Puerto Rico has become the 14th country/territory in the Americas to report a locally acquired case of Zika virus infection, according to the Pan American Health Organization (PAHO). Local transmission means that mosquitoes in Puerto Rico have been infected with Zika virus, spreading it to humans.
The Puerto Rico Department of Health reported Thursday of the confirmed case in a resident of Puerto Rico with no known travel history. CDC is working closely with the Puerto Rico Department of Health to investigate how the patient may have contracted the virus. Health officials in Puerto Rico are monitoring for other cases of Zika virus infection.
CDC has issued a travel notice advising people traveling to Puerto Rico to take usual precautions to protect themselves from mosquito bites to reduce their risk of infection with Zika virus and other mosquito-borne viruses, such as dengue and chikungunya. These steps include wearing insect repellent, using air conditioning or window and door screens to keep mosquitoes outside, wearing long pants and long-sleeved shirts when possible, and emptying standing water inside and outside the home.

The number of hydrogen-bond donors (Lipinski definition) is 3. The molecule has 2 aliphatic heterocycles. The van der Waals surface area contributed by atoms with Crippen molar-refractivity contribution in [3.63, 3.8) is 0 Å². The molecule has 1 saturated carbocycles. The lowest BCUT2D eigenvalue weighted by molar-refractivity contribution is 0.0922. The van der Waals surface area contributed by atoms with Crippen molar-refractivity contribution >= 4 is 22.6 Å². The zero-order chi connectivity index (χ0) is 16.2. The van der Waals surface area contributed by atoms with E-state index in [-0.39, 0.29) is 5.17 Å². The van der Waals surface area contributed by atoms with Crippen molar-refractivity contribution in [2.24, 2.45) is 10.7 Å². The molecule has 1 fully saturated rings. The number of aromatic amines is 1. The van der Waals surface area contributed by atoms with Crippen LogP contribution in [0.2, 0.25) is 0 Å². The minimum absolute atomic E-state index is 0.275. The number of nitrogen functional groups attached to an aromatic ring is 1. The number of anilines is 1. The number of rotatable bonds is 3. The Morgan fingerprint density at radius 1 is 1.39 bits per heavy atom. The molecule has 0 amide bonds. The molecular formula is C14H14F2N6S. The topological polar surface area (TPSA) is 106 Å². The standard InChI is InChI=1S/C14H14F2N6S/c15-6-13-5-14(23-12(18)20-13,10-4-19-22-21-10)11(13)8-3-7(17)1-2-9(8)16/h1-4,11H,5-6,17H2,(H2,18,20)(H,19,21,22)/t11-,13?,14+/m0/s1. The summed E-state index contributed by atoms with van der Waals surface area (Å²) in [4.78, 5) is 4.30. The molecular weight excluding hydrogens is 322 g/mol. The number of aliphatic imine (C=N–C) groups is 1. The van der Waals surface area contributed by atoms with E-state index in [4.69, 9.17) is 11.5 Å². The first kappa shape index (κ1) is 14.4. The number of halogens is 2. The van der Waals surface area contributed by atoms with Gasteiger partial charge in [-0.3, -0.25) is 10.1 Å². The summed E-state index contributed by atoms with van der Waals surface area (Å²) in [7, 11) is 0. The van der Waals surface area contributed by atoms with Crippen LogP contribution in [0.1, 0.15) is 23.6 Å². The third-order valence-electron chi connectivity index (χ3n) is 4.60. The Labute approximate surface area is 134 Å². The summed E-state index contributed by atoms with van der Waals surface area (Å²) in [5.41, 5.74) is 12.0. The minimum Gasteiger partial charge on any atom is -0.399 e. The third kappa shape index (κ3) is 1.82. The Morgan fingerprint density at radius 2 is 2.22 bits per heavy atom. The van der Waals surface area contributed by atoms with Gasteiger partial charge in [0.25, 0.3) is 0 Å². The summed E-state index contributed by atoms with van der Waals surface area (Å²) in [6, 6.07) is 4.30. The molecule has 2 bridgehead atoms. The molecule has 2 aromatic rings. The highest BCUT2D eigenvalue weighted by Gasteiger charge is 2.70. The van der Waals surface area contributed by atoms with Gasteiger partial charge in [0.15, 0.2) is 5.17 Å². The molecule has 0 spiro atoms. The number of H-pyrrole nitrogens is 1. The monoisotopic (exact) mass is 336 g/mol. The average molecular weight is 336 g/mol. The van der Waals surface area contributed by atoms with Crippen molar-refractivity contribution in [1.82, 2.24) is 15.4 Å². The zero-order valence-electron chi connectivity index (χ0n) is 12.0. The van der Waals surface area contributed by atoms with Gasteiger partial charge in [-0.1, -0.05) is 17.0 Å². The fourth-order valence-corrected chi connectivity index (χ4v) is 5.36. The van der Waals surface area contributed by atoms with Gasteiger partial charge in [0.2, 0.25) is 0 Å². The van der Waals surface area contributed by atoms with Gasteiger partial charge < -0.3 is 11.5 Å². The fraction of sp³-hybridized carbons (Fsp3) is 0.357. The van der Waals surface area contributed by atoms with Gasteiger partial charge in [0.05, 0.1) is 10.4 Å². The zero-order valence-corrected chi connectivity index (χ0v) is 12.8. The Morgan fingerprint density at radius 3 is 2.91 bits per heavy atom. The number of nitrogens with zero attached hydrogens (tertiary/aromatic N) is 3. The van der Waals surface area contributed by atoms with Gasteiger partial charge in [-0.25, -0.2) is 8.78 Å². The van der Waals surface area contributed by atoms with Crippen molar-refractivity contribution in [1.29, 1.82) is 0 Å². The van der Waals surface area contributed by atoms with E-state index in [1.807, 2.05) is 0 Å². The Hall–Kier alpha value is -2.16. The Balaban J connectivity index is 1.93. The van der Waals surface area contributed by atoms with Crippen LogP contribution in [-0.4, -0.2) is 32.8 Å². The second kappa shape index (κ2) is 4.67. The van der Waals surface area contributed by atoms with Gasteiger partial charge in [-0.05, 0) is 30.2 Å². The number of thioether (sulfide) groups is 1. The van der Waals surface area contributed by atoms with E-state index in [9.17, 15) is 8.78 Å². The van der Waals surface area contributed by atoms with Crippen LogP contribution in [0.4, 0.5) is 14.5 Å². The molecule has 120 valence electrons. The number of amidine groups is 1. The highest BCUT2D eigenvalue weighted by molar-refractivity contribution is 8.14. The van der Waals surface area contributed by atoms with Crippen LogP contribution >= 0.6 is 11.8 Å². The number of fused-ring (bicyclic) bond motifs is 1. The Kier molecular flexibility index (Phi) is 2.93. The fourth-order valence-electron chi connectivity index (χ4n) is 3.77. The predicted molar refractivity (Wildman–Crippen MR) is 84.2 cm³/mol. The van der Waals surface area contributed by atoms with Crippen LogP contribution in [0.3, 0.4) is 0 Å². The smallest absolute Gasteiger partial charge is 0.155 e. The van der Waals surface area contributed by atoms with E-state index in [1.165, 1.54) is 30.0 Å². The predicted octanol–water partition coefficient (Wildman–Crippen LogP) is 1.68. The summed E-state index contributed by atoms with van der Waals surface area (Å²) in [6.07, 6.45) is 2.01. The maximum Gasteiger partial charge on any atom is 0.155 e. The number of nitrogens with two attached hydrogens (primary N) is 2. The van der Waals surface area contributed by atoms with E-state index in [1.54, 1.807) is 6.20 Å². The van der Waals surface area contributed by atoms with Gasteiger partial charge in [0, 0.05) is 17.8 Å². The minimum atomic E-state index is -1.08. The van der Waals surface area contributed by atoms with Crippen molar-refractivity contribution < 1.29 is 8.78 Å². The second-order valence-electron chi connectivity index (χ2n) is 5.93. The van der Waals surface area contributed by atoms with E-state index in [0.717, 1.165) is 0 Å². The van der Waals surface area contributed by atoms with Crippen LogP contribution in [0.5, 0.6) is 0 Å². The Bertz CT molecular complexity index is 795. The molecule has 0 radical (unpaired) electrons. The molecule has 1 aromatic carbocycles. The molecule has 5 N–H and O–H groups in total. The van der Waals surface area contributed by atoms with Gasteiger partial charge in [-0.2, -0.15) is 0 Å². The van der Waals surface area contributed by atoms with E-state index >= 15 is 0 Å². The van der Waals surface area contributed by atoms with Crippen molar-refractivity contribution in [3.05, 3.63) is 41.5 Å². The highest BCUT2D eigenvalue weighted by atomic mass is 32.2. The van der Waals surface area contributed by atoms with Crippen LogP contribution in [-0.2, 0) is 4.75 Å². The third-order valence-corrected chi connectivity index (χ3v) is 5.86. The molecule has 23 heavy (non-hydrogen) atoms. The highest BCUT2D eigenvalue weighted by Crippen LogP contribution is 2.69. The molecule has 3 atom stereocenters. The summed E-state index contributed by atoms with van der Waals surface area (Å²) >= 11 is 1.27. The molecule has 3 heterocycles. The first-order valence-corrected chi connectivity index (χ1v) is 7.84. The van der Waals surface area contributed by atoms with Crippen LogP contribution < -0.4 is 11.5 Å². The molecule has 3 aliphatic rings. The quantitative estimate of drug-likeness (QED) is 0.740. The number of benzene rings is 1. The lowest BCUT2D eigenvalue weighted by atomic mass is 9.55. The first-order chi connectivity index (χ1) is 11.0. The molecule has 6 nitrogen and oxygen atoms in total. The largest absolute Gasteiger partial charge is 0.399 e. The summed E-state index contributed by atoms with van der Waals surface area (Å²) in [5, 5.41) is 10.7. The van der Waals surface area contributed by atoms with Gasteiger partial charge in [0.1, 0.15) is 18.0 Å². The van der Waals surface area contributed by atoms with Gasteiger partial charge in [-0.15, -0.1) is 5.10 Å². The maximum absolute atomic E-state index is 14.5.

Puerto Rico joins Brazil, Colombia, Easter Island, El Salvador, French Guiana, Guatemala, Honduras, Martinique, Mexico, Panama, Paraguay, Suriname and Venezuela in reporting autochthonous transmission on Zika virus.
The most common symptoms of Zika virus disease are fever, rash, joint pain, and conjunctivitis. The illness is usually mild with symptoms lasting from several days to a week. Infection is thought to provide lifelong immunity. Severe disease requiring hospitalization is uncommon. Deaths are rare.
There is no vaccine or medicine to prevent Zika virus infection. Preventing mosquito bites is key in avoiding Zika infection.
- Zika virus: Probable sexual transmission documented
- Suriname: 1000s estimated infected with Zika
- Brazil microcephaly cases near 3,000